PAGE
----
Fighting Over Rocks: Shale, Chevron, and the Versailles of Natural Gas Fields
Big natural resources deals, or at least attempted ones, have continued to make headlines in the past year. We’ve been following BHP’s (BHP) unsuccessful pursuit of Potash (POT), which has raised concerns over foreign control of potash fertilizer and therefore potential food supply. While this deal seems dead, there’s more where that came from!
This week, Chevron (CVX) announced that it plans to acquire Atlas Energy (ATLS) for $3.2 billion ($4.3 billion including debt). The acquisition price is $38.25 on a per share basis in addition to more than 41 units of Atlas Pipeline Holdings (AHD), which are valued at approximately $5.09 per share. So, all in all, that means $43.34 per share, 37% higher than Atlas Energy’s closing share price on Monday.
What’s left to do? Atlas Energy shareholders must approve the deal. Investor Leon G. Cooperman and his son together own approximately 14% of Atlas shares, and they seem pretty enthused that someone is finally paying attention to Atlas, especially now that it’s in the hot spot for natural gas extraction. Cooperman claims he “would have liked more” but given depressed gas prices, he’ll ultimately take what he can get.
Really, this is just another page in the natural gas growth story book. Remember when Exxon Mobil (XOM) bought XTO Energy, an expert in natural gas extraction, for $31 billion in December 2009? That was a play on natural gas, and so is Chevron’s deal.
Only thing is, this strategy is relatively new for Chevron. After all, it’s only now deciding to do the deal after its competitors snatched up natural gas fields, particularly land in the Marcellus Shale of the Northeast, where Atlas does its extraction.
CNOOC (CEO) announced recently that it will be working with Chesapeake Energy (CHK) to learn more about shale extraction. Earlier this year, Royal Dutch Shell (RDS) bought East Resources for $4.7 billion, which gave it access to 650,000 acres in the Marcellus Shale, the Versailles of natural gas fields.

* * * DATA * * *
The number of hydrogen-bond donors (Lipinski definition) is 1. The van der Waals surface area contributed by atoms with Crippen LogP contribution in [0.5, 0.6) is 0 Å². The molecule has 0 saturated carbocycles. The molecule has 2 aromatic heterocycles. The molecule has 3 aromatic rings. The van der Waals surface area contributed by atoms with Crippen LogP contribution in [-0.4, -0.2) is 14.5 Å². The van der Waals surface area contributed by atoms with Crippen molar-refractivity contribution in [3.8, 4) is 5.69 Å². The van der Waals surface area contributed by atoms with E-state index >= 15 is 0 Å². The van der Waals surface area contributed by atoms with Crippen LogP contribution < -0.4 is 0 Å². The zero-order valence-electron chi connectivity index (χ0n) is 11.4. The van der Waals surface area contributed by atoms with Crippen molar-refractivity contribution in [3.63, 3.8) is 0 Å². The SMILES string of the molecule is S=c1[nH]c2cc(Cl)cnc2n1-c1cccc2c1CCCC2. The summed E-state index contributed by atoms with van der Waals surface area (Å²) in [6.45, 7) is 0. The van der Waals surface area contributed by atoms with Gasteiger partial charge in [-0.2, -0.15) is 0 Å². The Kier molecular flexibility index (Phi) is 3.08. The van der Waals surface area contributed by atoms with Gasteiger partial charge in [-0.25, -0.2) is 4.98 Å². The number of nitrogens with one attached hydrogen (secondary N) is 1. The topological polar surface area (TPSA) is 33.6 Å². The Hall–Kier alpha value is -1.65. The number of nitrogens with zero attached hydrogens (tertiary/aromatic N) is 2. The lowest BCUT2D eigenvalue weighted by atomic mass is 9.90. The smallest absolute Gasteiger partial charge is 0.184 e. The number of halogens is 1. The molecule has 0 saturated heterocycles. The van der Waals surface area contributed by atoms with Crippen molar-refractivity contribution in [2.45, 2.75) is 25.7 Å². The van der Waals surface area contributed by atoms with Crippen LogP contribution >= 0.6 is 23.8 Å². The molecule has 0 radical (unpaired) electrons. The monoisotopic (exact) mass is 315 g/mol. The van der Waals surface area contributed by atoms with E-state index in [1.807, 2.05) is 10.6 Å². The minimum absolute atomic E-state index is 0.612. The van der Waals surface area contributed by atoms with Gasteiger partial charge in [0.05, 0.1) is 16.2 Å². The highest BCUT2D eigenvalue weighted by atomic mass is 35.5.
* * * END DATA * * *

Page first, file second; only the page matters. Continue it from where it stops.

Given that gas prices have dropped significantly since the XTO deal last year, Chevron may have won the battle in this tortoise-and-hare scenario. It’s possible that Chevron is just smarter: gas prices may have reached their bottom at about $4 per million BTUs, 73% off their high in 2005.
What’s so great about Atlas Energy? Atlas’ gas comes from 486,000 acres in the Marcellus Shale, a field that spans from West Virginia to New York. In addition, Chevron will receive a 49% interest in Laurel Mountain Midstream, a joint venture with the Williams Companies (WMB), which will provide Chevron with access to the shale’s gas lines.
Chevron will also be able to replace Atlas’ place in a joint venture it established in April of this year with Reliance Industries of India: the stake will provide Chevron with a 60% share in 300,000 acres of the Marcellus Shale.
One of the main reasons this natural gas frenzy is so interesting is that extracting natural gas from shale isn’t exactly a walk in the park, at least until recent developments made the process easier. Given that offshore drilling might not be a palatable option in the next few years, companies have been searching for more unconventional ways of extracting energy. Often, necessity is the mother of invention!
As more and more natural gas reserves surface, the price of natural gas has plummeted due to greater potential supply. However, many analysts believe that energy prices have bottomed, meaning Chevron lucked out big time and may generate a huge return for shareholders in the coming years. In fact, investors disappointed in Exxon Mobil’s natural gas performance since its merger last year may want to put their hat in Chevron’s rink, assuming gas prices don’t tumble any lower.
Disclosure: No positions in the stocks mentioned.